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Presentation on theme: "MOTIVATIONAL INTERVIEWING"— Presentation transcript:

Assisting With Patient Directed Health Decisions Lisa Becker, MAHS, DPh, NCPS Claremore Comprehensive Indian Health Facility

To assist in behavior change, providers must first assess patients’: Health care knowledge Concerns Barriers We know this already! Do you plan a trip to somewhere you have never been without a map- are you going to drive or swim to hawaii?? Not usually! This is the same sort of thing: can you help plan changes in health behaviors without a map- or some idea of the factors involved.?The question is HOW to we assess these things and help patient decide on healthy steps to take in our restrained time limits with the patient? Its easy to look at a lab and see high cholesterol, or ask if patient smokes, but then what? MI doesn’t take much more time than “telling” patients what to do over and over, but is more effective because it helps patient take responsibility for their own health decisions. What is the definition of stupid? “doing the same thing over and over and expecting different results”… An example: the Old way of counseling: TELLING instead of guiding…

3 OBJECTIVES Define motivational interviewing (MI)
Discuss differences between provider and patient centered communication Define role of health care provider in patient guided disease management Verbalize key concepts of patient centered decision making Identify several MI processes to aid in assessing and resolving patient resistance or ambivalence Identify several patient assessment tools useful in practice and medical home models of care

4 The Problem Current models of care are paternalistic
Communication is practitioner-centered, not patient-centered Information giving vs. information exchange Save the patients vs. patients save themselves Labeling of patient: in denial, difficult, etc. Compliance vs. adherence Dictate rather than negotiate behavior change Nuff said: Provider: “This patient has been coming here for years and still has a1c over 9 and never follows my plan for food choices . Some people just don’t want to try and I finally told him that if he doesn’t do what I say he is going to die.(paternalistic, practitioner centered, “telling” patient what to do, can’t “save” the patient, labeling patient (difficult and non compliant), dictate behavior change “or else”.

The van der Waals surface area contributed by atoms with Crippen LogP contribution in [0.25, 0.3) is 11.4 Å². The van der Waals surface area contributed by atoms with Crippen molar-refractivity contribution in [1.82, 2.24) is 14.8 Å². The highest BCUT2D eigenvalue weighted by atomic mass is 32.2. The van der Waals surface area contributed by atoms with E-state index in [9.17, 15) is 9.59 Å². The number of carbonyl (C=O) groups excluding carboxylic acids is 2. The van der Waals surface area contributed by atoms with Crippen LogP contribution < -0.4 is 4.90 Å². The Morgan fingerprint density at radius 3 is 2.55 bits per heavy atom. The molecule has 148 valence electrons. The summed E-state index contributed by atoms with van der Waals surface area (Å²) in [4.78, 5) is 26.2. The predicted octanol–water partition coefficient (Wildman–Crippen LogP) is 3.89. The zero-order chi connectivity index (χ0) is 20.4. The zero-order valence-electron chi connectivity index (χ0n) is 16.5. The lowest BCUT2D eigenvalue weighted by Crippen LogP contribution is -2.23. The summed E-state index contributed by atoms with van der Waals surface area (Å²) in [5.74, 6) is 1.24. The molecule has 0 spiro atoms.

5 MI Defined The most recent definition of motivational interviewing (2009) is: “A collaborative, person-centered form of guiding to elicit and strengthen motivation for change” Not just a cheerleader type of “Lets go..rah rah..”Now, since this is only a 30 minute presentation, we will get into the NEW acronym that may help you quickly assess patients’ readiness to change … remember this is only touching on the basics…this stuff really requires more training and practice…

6 The Spirit of MI The “spirit” of MI is based on three key elements:
Collaboration between the therapist and the client, Evoking or drawing out the client’s ideas about change, Emphasizing the autonomy of the client. The Spirit of Motivational Interviewing is more than a technique. It is characterized by a particular “spirit” or clinical “way of being” which is the interpersonal relationship within which the techniques are employed.

7 Motivational Interviewing (MI)
Useful in Chronic Disease, Chronic Care Models? Useful in Health Promotion/Disease Prevention? YES! Evidence based standards guide self managed care with resulting improved outcomes. In short presentation, don’t have time for too many details, since this MI technique over a two day workshop wasn’t even enough time, so we will get right into the use of the MI tools, followed by examples that may be useful in practice. Remembering these acronyms may help: READS, FIRE,

8 The Tool Kit READS

9 Acronym READS. we could use acronym “fire” for the tips at bottom: fence, insurance, ruler, envelope… This slide, and information in this session, came from a training at AZ on MI in tobacco cessation, and presented by >>>> Berger Consulting?? And some info. In this presentation partly from a core concepts in DM care at an AADE seminar. So, can be useful in chronic care and health promo both!

10 R: Roll with Resistance
Example: “You are not ready to quit smoking at this time.” When to use? When patients are expressing issue resistance

11 To demonstrate understanding and to address a patient’s core concern
E: Express Empathy Example: “You are worried that you may not be able to quit without your husband quitting.” When to use ? To demonstrate understanding and to address a patient’s core concern (Active Listening, Safe environment, Support, Information, Rephrase with “feeling”)

12 Empathy Starters: “You seem_____” “In other words…”
“You feel ___ because ___” “It seems to you…” “You seem to be saying…” “I gather that…” “You sound…” NOT: I UNDERSTAND !

13 Express Empathy, example ?